Paul Summerville • October 9, 2014
Paul Summerville • February 3, 2013

Commentary on America’s baby bust, China’s worry, tipping, history lessons, times are tough, the awful legacy of Nazi treasure, and being idle no more.

America’s falling fertility rate and what it means.

Paul Summerville • December 31, 2012

Commentary on cool 2012 numbers, Nate’s numbers, Abe’s monetary delusion, and two mentors pass away in 2012.

The FT sums up the year in numbers.

Financial Times -- 2012 by numbers
From supersize national debts to subatomic particles to a sound barrier-busting free fall, we round up the year's stand out statistics.

How Nate nailed it.

Paul Summerville • December 25, 2012

The Globalist's Top Books of 2012 and interesting reviews. 

Guardian -- Ghosts of Empire: Britain's Legacies in the Modern World
A Tory MP challenges the neocon view of empire in this important history.

Paul Summerville • July 21, 2012

Commentary on the state, from abortion to contraception, the tongue in cheek guide to effective banking, Spanish yields and German tempers, what corporate bonds tell us about the future of equity prices, and Canada’s bull loonie run.

The state, can’t live with it, can’t live without it.

Paul Summerville • June 26, 2012

Commentary on how good is fiction at predicting fact, Gemany’s Euro strategy, the demographic impulse behind the US economy, the death of peak oil, go to Myanmar, falling inter-generational mobility in the United States, and how the Prime Minister saved his government.

Art predicting life.

Paul Summerville • May 28, 2012

Commentary on English (the language), why economies stop growing, Germany’s tough love, nothing’s free, on being a famous economist, and managing the cost of new medical technologies.

The controversial history of English.

Paul Summerville • May 7, 2012

Commentary on the global economy, no more German-French love, killing Bin Laden, and holding on to the middle class.

Fixing the global economy.

Financial Times -- A new way of thinking about the global machine
It is useful to think of the global economy as one dynamic and complex machine.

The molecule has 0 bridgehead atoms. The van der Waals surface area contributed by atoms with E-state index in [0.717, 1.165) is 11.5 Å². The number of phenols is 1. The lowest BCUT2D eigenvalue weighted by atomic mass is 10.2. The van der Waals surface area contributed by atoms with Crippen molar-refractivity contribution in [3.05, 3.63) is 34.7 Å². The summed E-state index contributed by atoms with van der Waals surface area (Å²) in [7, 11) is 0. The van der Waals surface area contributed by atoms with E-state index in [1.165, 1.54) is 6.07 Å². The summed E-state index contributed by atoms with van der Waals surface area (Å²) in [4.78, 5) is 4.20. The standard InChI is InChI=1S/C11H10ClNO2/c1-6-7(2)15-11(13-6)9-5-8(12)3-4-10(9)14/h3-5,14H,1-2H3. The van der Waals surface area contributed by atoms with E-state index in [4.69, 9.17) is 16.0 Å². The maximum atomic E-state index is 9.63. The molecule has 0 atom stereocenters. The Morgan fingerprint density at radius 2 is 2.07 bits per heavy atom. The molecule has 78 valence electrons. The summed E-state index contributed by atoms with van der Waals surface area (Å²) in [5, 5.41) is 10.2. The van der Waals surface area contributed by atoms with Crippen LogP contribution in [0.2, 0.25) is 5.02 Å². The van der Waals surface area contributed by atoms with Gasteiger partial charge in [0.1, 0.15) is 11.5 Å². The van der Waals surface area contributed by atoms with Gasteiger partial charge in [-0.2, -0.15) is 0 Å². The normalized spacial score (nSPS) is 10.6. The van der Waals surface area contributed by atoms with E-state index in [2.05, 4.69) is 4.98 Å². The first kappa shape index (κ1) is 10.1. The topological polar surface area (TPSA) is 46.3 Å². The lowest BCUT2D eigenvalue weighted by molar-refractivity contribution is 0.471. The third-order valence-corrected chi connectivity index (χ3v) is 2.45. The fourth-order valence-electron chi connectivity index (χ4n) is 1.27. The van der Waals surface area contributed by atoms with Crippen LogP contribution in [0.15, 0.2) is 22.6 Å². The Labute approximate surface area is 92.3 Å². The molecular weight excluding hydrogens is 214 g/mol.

Paul Summerville • May 1, 2012

Commentary on the Obama Osama ad, Airbus side stick design fault, Conrad’s coming home, South African worries, France’s silent economic decline, why the Germans stopped hating Jews, and how to fix the lack of powerful women in Canada.

He said, he said.

Paul Summerville • April 12, 2012

Commentary on cheery cherry blossoms, what we can learn from how the Germans run their economy, George Will on legalising drugs, Shilling’s warning, a slow death, and Chretien’s mistake.

Sakura, sakura. Thanks to Jeremy of Tokyo for the picture.

Japan Times – Sakura Stories
Drinking and eating under the glorious first flowering trees each spring is a tradition that has endured for hundreds of years in Japan.

The German model.

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Twin Virtues: Inequality of Outcomes & Equality of Opportunity©

Twin Virtues

Ultimately, the most successful societies find the balance between the twin virtues of inequality of outcomes and equality of opportunity.

The new politics must marry the twin virtues of unequal outcomes and equality of opportunity.

When too few get too much everybody loses.

Feminism is about women living their lives on their own terms, marshaling the resources of the society to make that possible, and men embracing this as vital to a successful society and their own liberation.

Can it be that striving for equality of opportunity however imperfect the process not only benefits the individual but also creates benefits for the society that are unintended but wonderful?

Economics must be a 'moral enterprise' as much as politics claims to be. Economic outcomes need to be framed in terms of right and wrong not just efficiency if only because these often align in surprising ways that are good for society and the economy.

My vision of Canada is that any Canadian child from a family of limited circumstance can expect to have a chance at lifetime of unlimited opportunities.

Tax policy should be founded on the principle of generating steady tax revenues sufficient to maximise environmentally sustainable economic growth in order to fund fair government.

Public policy should be designed to decrease inequality before the law and increase equality of opportunity.

Capitalism is not the problem; the problem is what we do with capitalism.

Content is always more difficult to argue than conspiracy.

Let the state regulate and the market operate (most things).

Welfare strategies are best designed as a hand up, not as a hand out.

Political debate should not be fact free fighting.

Explanation lasts longer than eloquence.

Always favour empowerment over dependency.

The most enduring public figures are embraced for the causes they fought for and not the concept of themselves they hoped others would remember them by.

Find your voice and don't be the echo of somebody else.

It is possible to operate on two different levels: the practical, cautious and conservative; and the realm of ideas, open, free, and radical.